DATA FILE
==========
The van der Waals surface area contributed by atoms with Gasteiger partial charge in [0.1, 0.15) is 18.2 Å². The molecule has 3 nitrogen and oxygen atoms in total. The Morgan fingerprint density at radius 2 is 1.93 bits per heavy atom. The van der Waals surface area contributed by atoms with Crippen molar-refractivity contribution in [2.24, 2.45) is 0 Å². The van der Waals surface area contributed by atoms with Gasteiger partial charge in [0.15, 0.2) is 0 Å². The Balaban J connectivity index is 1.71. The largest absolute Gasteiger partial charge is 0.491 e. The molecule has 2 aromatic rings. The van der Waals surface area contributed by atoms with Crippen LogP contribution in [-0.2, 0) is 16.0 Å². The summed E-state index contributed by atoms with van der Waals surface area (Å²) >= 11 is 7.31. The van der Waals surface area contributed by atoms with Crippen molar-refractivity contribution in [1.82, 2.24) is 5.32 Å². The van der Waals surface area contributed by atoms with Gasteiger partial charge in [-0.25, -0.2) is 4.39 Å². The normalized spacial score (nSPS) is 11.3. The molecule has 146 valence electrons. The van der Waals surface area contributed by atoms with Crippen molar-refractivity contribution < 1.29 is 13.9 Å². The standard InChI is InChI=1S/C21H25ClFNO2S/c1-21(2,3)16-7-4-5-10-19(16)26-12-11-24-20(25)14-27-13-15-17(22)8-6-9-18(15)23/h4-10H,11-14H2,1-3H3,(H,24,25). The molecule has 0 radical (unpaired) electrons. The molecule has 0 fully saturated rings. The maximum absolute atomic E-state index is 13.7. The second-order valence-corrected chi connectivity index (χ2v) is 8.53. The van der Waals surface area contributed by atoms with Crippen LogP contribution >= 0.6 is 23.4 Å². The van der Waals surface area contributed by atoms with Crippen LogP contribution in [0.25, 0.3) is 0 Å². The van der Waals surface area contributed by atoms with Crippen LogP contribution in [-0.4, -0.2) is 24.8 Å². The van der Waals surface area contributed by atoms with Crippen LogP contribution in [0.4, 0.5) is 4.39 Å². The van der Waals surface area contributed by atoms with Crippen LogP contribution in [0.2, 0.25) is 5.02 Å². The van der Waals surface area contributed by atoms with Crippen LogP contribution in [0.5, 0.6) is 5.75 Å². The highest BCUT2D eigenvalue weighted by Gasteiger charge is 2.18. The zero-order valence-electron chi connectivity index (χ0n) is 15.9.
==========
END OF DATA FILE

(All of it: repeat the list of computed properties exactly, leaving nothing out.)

The van der Waals surface area contributed by atoms with Gasteiger partial charge in [0.1, 0.15) is 18.2 Å². The molecule has 3 nitrogen and oxygen atoms in total. The Morgan fingerprint density at radius 2 is 1.93 bits per heavy atom. The van der Waals surface area contributed by atoms with Crippen molar-refractivity contribution in [2.24, 2.45) is 0 Å². The van der Waals surface area contributed by atoms with Gasteiger partial charge in [0.15, 0.2) is 0 Å². The Balaban J connectivity index is 1.71. The largest absolute Gasteiger partial charge is 0.491 e. The molecule has 2 aromatic rings. The van der Waals surface area contributed by atoms with Crippen LogP contribution in [-0.2, 0) is 16.0 Å². The summed E-state index contributed by atoms with van der Waals surface area (Å²) >= 11 is 7.31. The van der Waals surface area contributed by atoms with Crippen molar-refractivity contribution in [1.82, 2.24) is 5.32 Å². The van der Waals surface area contributed by atoms with Gasteiger partial charge in [-0.25, -0.2) is 4.39 Å². The normalized spacial score (nSPS) is 11.3. The molecule has 146 valence electrons. The van der Waals surface area contributed by atoms with Crippen molar-refractivity contribution < 1.29 is 13.9 Å². The standard InChI is InChI=1S/C21H25ClFNO2S/c1-21(2,3)16-7-4-5-10-19(16)26-12-11-24-20(25)14-27-13-15-17(22)8-6-9-18(15)23/h4-10H,11-14H2,1-3H3,(H,24,25). The molecule has 0 radical (unpaired) electrons. The molecule has 0 fully saturated rings. The maximum absolute atomic E-state index is 13.7. The second-order valence-corrected chi connectivity index (χ2v) is 8.53. The van der Waals surface area contributed by atoms with Crippen LogP contribution >= 0.6 is 23.4 Å². The van der Waals surface area contributed by atoms with Crippen LogP contribution in [0.25, 0.3) is 0 Å². The van der Waals surface area contributed by atoms with Crippen LogP contribution in [-0.4, -0.2) is 24.8 Å². The van der Waals surface area contributed by atoms with Crippen LogP contribution in [0.4, 0.5) is 4.39 Å². The van der Waals surface area contributed by atoms with Crippen LogP contribution in [0.2, 0.25) is 5.02 Å². The van der Waals surface area contributed by atoms with Crippen LogP contribution in [0.5, 0.6) is 5.75 Å². The highest BCUT2D eigenvalue weighted by Gasteiger charge is 2.18. The zero-order valence-electron chi connectivity index (χ0n) is 15.9.